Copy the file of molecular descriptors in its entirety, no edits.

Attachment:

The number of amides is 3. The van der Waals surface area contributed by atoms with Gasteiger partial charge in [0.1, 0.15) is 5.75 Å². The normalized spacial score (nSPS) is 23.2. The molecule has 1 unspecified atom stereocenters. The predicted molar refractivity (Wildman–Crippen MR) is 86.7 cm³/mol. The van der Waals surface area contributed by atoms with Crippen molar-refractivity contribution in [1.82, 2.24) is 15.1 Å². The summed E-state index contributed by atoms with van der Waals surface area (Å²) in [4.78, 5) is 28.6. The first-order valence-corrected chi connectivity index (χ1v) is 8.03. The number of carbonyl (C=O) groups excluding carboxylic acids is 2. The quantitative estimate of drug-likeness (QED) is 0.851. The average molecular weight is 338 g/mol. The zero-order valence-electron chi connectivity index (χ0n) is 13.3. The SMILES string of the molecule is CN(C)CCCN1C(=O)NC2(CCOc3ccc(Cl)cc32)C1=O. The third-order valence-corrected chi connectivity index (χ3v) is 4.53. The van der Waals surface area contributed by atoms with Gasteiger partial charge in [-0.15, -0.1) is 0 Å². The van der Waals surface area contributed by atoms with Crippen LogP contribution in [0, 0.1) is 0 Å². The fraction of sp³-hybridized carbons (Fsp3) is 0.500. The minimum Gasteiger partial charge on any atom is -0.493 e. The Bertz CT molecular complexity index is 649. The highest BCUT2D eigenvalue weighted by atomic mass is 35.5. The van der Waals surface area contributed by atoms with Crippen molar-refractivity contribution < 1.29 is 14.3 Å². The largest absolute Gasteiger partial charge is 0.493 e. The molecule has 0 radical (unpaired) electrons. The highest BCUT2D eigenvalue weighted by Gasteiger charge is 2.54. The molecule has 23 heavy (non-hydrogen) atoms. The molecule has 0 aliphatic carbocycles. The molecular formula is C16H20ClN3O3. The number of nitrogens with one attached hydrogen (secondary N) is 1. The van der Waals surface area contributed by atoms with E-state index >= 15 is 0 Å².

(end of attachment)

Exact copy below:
The number of amides is 3. The van der Waals surface area contributed by atoms with Gasteiger partial charge in [0.1, 0.15) is 5.75 Å². The normalized spacial score (nSPS) is 23.2. The molecule has 1 unspecified atom stereocenters. The predicted molar refractivity (Wildman–Crippen MR) is 86.7 cm³/mol. The van der Waals surface area contributed by atoms with Crippen molar-refractivity contribution in [1.82, 2.24) is 15.1 Å². The summed E-state index contributed by atoms with van der Waals surface area (Å²) in [4.78, 5) is 28.6. The first-order valence-corrected chi connectivity index (χ1v) is 8.03. The number of carbonyl (C=O) groups excluding carboxylic acids is 2. The quantitative estimate of drug-likeness (QED) is 0.851. The average molecular weight is 338 g/mol. The zero-order valence-electron chi connectivity index (χ0n) is 13.3. The SMILES string of the molecule is CN(C)CCCN1C(=O)NC2(CCOc3ccc(Cl)cc32)C1=O. The third-order valence-corrected chi connectivity index (χ3v) is 4.53. The van der Waals surface area contributed by atoms with Gasteiger partial charge in [-0.15, -0.1) is 0 Å². The van der Waals surface area contributed by atoms with Crippen LogP contribution in [0, 0.1) is 0 Å². The fraction of sp³-hybridized carbons (Fsp3) is 0.500. The minimum Gasteiger partial charge on any atom is -0.493 e. The Bertz CT molecular complexity index is 649. The highest BCUT2D eigenvalue weighted by atomic mass is 35.5. The van der Waals surface area contributed by atoms with Crippen molar-refractivity contribution < 1.29 is 14.3 Å². The largest absolute Gasteiger partial charge is 0.493 e. The molecule has 0 radical (unpaired) electrons. The highest BCUT2D eigenvalue weighted by Gasteiger charge is 2.54. The molecule has 23 heavy (non-hydrogen) atoms. The molecule has 0 aliphatic carbocycles. The molecular formula is C16H20ClN3O3. The number of nitrogens with one attached hydrogen (secondary N) is 1. The van der Waals surface area contributed by atoms with E-state index >= 15 is 0 Å².